But no matter how deeply I resolved to change, I would always end up flying too close to the sun, always end up falling, and dashed on the rocks. It didn't matter how many times I'd piece myself together. I'd always end up gathering more and more damage.
Well, on the one hand I think it's true to say that the reasons I couldn't stop crashing out is that I was doing it for reasons I wasn't aware of and didn't have conscious access to.
And on the one hand that's true. Obviously. If I'd have been able to break the pattern, I'd have broken it. I didn't break it, therefore I didn't see what was really going on.
The same thing is true of the boom-and-bust cycles of the capitalist economy. It has a bipolar quality to it, with soaring highs and crushing lows. Unluckily for us, we just went over the edge.
But here's the thing - this isn't just something that's happening in our economy. It's something that's happening in our civilisation. The soaring highs. The crushing lows.
And there is a certain kind of romance to that life - when you're soaring. But the low will take that from you. It takes everything from you. I know that much from my own experience. So while it's easy to defend the highs and lows now, when you're knee deep in the howling you'll not be so convinced.
There is a pattern here, that seems to extend out from the individual to society itself. Essentially, what is going on with the Western economies right now is a large-scale version of how the population of the Western World lives their lives.
That is to say, like Icarus.
How does Ayn Rand fit into all this?
Ayn Rand takes the wings off Icarus and replaced them with a rocket engine.
The reason Rand has been so successful is because her work works.
If you see the world from her point of view you'll feel a total certainty to forge ahead.
You'll feel a burning righteousness even when you suffer in the pursuit of your goal, and that will become pleasurable to you because you are suffering for a moral cause: yourself.
You will be unburdened by guilt or shame and you will achieve.
You will achieve, in real life. Check this out - it's a short mash-up of speeches from the Ayn Rand inspired computer game Bioshock:
Yes, thinking like this, you will achieve.
And in achieving, you will gain a sense of accomplishment. This will happen.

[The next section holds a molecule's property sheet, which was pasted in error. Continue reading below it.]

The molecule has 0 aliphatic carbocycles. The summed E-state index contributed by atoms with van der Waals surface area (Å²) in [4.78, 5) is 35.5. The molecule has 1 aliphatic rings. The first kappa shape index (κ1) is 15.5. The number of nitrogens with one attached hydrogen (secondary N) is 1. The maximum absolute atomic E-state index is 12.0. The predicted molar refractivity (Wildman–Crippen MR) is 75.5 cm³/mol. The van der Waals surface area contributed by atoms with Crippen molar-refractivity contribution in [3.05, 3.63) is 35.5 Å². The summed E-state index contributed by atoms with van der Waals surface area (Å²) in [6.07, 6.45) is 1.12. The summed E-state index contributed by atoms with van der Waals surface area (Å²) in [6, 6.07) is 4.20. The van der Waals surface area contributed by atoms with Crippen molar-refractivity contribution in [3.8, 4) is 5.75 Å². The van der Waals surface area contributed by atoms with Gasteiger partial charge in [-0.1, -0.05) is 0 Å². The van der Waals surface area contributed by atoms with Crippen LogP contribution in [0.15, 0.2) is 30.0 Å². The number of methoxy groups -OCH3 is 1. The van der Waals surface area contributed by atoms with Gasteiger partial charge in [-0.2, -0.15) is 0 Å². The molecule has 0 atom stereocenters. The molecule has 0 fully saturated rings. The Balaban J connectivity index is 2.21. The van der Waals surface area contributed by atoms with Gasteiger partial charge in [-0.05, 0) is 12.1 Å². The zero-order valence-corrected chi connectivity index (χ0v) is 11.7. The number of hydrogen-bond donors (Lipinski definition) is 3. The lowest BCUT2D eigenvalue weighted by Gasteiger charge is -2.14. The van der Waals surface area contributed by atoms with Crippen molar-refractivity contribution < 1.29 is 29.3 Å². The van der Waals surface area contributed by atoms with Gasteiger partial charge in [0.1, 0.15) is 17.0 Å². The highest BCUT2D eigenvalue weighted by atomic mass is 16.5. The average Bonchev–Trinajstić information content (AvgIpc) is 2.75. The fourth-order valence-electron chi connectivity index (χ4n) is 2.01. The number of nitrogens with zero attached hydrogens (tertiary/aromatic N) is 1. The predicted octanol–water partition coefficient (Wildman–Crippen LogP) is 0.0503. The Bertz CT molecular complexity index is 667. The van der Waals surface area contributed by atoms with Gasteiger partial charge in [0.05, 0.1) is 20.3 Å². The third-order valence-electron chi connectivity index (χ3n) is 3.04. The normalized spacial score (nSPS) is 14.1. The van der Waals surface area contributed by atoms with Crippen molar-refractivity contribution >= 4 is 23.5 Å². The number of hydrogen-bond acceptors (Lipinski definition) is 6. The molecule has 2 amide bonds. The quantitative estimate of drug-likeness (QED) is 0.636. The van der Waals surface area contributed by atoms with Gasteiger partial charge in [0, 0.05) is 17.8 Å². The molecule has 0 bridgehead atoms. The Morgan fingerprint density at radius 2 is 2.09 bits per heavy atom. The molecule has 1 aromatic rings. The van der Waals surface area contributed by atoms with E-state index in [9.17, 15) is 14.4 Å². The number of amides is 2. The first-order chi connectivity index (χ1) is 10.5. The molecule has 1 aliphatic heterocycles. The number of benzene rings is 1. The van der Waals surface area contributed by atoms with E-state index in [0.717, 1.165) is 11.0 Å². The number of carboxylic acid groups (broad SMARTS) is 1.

Well of course, you'd be forgiven for bouncing up and down on your seat in excitement. Me too.
Swap the wings of Icarus for a Jetpack? Sign me up. I want a jet pack.
I've wanted one since I was 6. I will never stop wanting one. I want one right now.
And if that sense of accomplishment that you get from achievement is sustainable, Rand's philosophy is - as far as I can tell - watertight.
Let's look at it, and see, shall we?
In the world around us, and in your own life, there is a certain kind of success which has a destructive quality.
And the level of destruction this success has is related to the height of the achievement it originally gave you. The higher you climb, the greater the impact.
I say related - but not proportional. That has never been true in my life. The downswing is always profoundly more extreme than the upswing.
To illustrate with the Jetpack metaphor - no matter how cool it is to fly around with a jetpack, it's not ever really going to be good enough to justify going home in a matchbox after they mop you out of the crater you've made in the highway.
So what is it about this form of success that causes it's destructive aspect?
What is it in success that leads to ruin?
And is this destructive success and the kind of success that Rand posits as the highest moral good - are they always the same?
Fascinating questions, all. I'll throw up some ideas.
The truth is, this whole issue runs very, very deep in all of us. There are no easy answers - but there are answers.
I hope you've noticed that my moral condemnation of Ayn Rand is conspicuous by it's absence.
There are a couple of reasons. Firstly, I'm not here to bash anyone. Secondly, I'm especially not here to bash someone who seems to be going out of their way to make me condemn them.
Rand has a habit of stating things in a highly provocative way, and almost for that point alone, I think it's important that we refuse to be provoked.